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I've written a little command-line utility for filtering log files. It's like grep, except instead of operating on lines it operates on log4j-style messages, which may span multiple lines, with the first line always including the logging level (TRACE, DEBUG etc.).

Example usage on a file short.log with contents like this:

16:16:12 DEBUG - Something happened, here's a couple lines of info:
 debug line
 another debug line
16:16:14 - I'm being very verbose 'cause you've put me on TRACE
  trace info
16:16:15 TRACE - single line trace
16:16:16 DEBUG - single line debug

logrep -f short.log DEBUG produces:

16:16:12 DEBUG - Something happened, here's a couple lines of info:
 debug line
 another debug line
16:16:16 DEBUG - single line debug

I think the main loop of the program could probably be simplified with some sort of parse and filter.

  file = fileinput.input(options.file)
  try:
    line = file.next()
    while True:
      if any(s in line for s in loglevels):
        if filter in line:
          sys.stdout.write(line)
          line = file.next()
          while not any(s in line for s in loglevels):
            sys.stdout.write(line)
            line = file.next()
          continue
      line = file.next()
  except StopIteration:
    return
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  • 1
    \$\begingroup\$ Shouldn't you consider the log level only if it is at the beginning of the line? A line could contain info without being the first line of an info log. (Also you should log on a single line and use other separators if its spans on multiple "lines" but that is just my point of view because I handle huge quantities of logs) \$\endgroup\$ – SylvainD Sep 24 '13 at 22:45
  • \$\begingroup\$ The level isn't at the beginning of the line, it's after a timestamp. I could parse it to ensure the level is where I expect it to be, but I'm trying to be robust to minor changes in logging format. \$\endgroup\$ – MikeFHay Sep 24 '13 at 23:17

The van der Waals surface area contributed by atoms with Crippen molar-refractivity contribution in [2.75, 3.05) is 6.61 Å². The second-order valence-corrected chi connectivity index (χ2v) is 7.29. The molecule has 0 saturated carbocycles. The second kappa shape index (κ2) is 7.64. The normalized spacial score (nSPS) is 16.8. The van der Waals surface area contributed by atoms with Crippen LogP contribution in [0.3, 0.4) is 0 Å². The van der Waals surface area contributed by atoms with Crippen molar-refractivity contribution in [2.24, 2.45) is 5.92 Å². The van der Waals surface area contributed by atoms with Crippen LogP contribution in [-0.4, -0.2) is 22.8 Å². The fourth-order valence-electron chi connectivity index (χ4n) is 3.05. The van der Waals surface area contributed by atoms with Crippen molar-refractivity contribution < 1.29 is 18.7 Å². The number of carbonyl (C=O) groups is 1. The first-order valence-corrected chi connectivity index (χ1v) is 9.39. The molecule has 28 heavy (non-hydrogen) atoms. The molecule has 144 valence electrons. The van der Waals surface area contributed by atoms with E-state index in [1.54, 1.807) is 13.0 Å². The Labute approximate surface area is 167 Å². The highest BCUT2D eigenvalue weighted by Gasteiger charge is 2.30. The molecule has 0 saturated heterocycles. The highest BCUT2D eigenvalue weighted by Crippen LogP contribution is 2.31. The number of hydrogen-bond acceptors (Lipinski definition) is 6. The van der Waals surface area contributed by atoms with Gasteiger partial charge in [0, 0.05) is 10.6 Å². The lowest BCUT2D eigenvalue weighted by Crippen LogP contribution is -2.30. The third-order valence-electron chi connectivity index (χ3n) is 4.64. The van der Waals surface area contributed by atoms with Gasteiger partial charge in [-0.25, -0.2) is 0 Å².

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I see two problems with your loops.

In terms of style, calling file.next() and catching StopIteration is highly unconventional. The normal way to iterate is:

for line in fileinput.input(options.file):
    …

In terms of functionality, I would personally consider the grepper to be buggy because it will fail to find a log message where the filter keyword that you are seeking appears on a continuation line.

To solve both problems, I would decompose the problem into two parts: reconstructing the logical messages (somewhat ugly) and searching (relatively straightforward).

import fileinput
import re

def log_messages(lines):
    """
    Given an iterator of log lines, generate pairs of
    (level, message), where message is a logical log message.
    possibly multi-line.
    """
    log_level_re = re.compile(r'\b(TRACE|DEBUG|WARN|ERROR|CRITICAL)\b')
    message = None
    for line in lines:
        match = log_level_re.search(line)
        if match:                               # First line
            if message is not None:
                yield level, message
            level, message = match.group(), line
        elif message is not None:               # Continuation line
            message += line
    if message is not None:                     # End of file
        yield level, message

for level, message in log_messages(fileinput.input(options.file)):
    if filter in message:
        sys.stdout.write(message)

Note that I've used a regular expression to look for TRACE, DEBUG, etc. The \b anchors ensure that we don't mistake words like "INTRACELLULAR" for a TRACE message.

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